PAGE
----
I was feeling self-congratulatory on the train to Osaka. All of our other plans had fallen through because of the typhoon but we had a train pass and hotels in Osaka were cheap so we made a last-minute decision to head there from Nara. I’d never visited a place without a binder full of research and in this case we had no tourist information at all except one of those maps that are really just big advertisements for expensive restaurants and souvenir shops.
Oh my plan was so clever; it would have been a great subject for a blog post. Right after arriving in Osaka we set about putting my plan into action. (Okay so it was actually me doing it while HOB hid behind me looking embarrassed.) Here was the genius plan: head inside the most upscale looking Western hotel chain and stop by the concierge desk as if we were paying customers. “Oh help help, we are unexpectedly stuck in Osaka because of the big, bad typhoon! Can you please give me lots of brochures and maps and help me find UNESCO World Heritage sites and Bunraku puppet shows?” And the nice concierge ladies smiled and handed over the same map we already had.
Try a different hotel. More nice concierge ladies gave us that same map. Try several times to visit the tourist information center, which never opens (perhaps because it is a holiday weekend). Check into our cheap hotel and are given the same stinking map. Really stress out the earnest desk staff asking for things that turn out to closed due to the holiday. Practically cause smoke to come out of their handheld translation device imploring them to find us a dance or music performance.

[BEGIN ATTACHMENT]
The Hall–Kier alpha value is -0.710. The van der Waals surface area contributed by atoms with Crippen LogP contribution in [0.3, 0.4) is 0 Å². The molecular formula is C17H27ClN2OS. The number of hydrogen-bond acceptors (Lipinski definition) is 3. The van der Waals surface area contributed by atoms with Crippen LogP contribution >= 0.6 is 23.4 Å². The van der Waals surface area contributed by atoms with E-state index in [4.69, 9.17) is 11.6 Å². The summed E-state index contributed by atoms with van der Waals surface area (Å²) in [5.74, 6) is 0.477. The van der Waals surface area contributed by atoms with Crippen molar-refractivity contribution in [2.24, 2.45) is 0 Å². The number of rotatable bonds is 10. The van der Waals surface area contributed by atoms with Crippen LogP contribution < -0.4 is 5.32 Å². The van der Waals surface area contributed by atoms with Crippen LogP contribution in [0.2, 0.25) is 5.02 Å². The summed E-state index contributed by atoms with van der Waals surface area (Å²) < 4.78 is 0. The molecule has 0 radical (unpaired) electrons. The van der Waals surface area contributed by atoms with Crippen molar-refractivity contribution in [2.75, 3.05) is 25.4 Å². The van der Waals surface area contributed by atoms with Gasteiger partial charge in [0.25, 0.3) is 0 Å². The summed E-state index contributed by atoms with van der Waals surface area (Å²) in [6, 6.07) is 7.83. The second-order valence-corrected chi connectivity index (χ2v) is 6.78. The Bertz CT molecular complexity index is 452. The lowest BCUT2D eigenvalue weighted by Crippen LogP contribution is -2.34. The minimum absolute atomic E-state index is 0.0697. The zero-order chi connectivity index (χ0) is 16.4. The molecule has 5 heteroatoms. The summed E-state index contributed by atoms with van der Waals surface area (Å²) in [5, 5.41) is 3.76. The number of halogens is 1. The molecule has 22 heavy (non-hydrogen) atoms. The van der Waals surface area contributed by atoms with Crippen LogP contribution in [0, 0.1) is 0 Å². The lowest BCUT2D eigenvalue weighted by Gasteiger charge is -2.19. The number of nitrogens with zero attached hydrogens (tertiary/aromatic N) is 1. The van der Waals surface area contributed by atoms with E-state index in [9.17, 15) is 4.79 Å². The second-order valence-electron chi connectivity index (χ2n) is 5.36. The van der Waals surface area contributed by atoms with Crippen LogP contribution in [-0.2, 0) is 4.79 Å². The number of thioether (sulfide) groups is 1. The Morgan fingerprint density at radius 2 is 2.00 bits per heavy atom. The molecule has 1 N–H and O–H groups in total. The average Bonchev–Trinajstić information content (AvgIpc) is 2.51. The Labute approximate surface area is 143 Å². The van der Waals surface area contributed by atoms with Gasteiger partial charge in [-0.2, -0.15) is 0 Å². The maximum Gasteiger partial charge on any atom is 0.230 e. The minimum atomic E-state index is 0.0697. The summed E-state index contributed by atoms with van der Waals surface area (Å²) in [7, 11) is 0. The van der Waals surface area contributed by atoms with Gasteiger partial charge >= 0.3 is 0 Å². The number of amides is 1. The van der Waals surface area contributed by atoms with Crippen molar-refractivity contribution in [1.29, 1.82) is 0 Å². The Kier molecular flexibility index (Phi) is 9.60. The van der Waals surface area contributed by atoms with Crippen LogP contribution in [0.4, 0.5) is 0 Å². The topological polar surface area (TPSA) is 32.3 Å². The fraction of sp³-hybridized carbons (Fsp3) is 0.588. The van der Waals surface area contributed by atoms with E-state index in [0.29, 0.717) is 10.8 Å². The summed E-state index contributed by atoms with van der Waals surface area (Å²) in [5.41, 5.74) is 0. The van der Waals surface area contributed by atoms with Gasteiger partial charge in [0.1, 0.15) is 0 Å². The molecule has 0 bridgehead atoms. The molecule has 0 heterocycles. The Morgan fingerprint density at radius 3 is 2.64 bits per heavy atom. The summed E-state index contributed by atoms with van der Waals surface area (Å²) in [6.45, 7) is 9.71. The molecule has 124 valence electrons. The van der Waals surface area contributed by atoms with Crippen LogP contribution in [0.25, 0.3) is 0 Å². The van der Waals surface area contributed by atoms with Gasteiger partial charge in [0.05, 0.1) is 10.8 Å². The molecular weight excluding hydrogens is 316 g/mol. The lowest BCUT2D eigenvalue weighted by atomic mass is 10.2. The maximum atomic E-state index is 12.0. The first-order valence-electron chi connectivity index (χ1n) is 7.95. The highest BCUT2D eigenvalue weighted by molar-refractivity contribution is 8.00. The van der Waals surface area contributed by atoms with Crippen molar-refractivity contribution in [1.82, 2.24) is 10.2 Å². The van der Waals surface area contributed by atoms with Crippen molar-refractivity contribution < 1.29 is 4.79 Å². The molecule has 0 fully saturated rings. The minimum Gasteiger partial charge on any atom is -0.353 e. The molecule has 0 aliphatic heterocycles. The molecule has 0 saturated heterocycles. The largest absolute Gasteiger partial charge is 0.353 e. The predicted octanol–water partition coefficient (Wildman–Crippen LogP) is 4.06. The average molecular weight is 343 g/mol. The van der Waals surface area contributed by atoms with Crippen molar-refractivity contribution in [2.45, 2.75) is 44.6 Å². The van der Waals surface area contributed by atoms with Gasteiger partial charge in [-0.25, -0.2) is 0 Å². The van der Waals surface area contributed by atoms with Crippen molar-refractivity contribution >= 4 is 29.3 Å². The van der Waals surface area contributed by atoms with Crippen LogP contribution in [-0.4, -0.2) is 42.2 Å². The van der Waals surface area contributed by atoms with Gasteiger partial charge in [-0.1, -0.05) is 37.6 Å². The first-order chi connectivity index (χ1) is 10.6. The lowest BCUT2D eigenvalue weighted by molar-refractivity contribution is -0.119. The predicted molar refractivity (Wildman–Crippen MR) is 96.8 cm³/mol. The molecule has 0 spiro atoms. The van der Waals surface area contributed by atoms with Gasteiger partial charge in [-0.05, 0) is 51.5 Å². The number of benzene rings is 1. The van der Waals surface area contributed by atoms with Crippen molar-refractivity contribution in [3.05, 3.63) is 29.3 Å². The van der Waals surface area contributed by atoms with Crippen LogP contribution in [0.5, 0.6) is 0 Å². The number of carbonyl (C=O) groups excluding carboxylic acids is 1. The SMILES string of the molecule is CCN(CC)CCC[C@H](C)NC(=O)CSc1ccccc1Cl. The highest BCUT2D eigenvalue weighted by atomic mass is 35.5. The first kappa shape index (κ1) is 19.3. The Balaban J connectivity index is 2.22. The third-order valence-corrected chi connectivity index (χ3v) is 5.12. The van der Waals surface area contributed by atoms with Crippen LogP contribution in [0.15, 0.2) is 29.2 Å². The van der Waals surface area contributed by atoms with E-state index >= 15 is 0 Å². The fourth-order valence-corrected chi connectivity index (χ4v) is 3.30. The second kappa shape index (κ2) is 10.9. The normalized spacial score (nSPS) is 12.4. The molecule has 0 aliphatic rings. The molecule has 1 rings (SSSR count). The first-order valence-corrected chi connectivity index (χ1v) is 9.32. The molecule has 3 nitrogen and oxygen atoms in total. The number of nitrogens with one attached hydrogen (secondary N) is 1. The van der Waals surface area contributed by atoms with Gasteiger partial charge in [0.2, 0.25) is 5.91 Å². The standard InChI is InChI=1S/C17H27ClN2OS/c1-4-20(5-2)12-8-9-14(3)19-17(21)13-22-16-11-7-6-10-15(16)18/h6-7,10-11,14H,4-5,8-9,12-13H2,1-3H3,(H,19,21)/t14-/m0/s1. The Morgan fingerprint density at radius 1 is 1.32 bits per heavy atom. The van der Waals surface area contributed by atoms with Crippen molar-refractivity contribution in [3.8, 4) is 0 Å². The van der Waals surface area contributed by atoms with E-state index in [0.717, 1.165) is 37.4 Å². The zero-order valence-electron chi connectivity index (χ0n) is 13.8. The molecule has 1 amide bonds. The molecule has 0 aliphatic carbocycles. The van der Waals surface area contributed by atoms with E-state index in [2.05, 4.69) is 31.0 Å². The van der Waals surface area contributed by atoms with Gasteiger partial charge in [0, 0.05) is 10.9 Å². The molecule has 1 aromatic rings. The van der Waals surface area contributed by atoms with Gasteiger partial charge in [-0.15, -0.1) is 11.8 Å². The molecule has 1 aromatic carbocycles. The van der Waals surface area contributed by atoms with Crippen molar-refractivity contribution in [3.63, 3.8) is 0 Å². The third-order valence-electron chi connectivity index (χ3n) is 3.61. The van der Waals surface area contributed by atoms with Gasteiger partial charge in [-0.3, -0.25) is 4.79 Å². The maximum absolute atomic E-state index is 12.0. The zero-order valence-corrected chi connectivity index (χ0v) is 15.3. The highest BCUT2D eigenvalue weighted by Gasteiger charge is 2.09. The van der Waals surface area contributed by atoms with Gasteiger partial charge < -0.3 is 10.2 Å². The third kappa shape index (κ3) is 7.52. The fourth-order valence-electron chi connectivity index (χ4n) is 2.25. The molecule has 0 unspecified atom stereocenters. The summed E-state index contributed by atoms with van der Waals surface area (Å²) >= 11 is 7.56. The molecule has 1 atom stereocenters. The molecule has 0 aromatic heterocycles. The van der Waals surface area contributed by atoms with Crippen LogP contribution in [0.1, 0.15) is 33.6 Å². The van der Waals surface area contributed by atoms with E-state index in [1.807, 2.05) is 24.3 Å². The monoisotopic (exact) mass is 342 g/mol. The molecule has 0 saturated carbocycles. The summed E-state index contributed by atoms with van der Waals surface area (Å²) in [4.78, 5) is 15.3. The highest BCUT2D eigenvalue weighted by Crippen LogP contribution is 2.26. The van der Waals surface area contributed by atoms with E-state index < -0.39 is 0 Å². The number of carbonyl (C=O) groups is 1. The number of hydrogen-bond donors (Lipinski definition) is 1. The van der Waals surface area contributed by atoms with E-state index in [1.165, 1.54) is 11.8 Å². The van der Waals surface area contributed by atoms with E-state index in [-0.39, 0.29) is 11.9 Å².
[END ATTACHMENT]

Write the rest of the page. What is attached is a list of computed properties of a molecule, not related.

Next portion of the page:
After giving up on my clever idea of using hotel concierge as proxy guide books, I consulted google. I found a promising looking shrine and we walked to it. It was closed for the holiday. We gave up on the idea of sightseeing and wandered about, eventually ending up in an area where girls dressed as maids beckoned us to sing karaoke and sip coffee alongside owls and hedgehogs. Gah, quick escape….to a street that just sold nothing but plastic food.
Friends, things were not going well for your favorite cultural tourists.
We were in search of street food when I saw this colorful mural, which turned out to be the entry to a supermarket. A supermarket!? More like a Murakami print, I’d say.
It was the Murakami supermarket that made me finally relax and enjoy Osaka on its own terms. This was not a city obliged to produce UNESCO sites on demand during holiday weekends. This was a city best appreciated as a giant pop art installation.
Perhaps we will meet again, Osaka. Next time I’ll bring a guide book and more appreciation for your pop aesthetic.
But I’m never going to set foot in a maid cafe.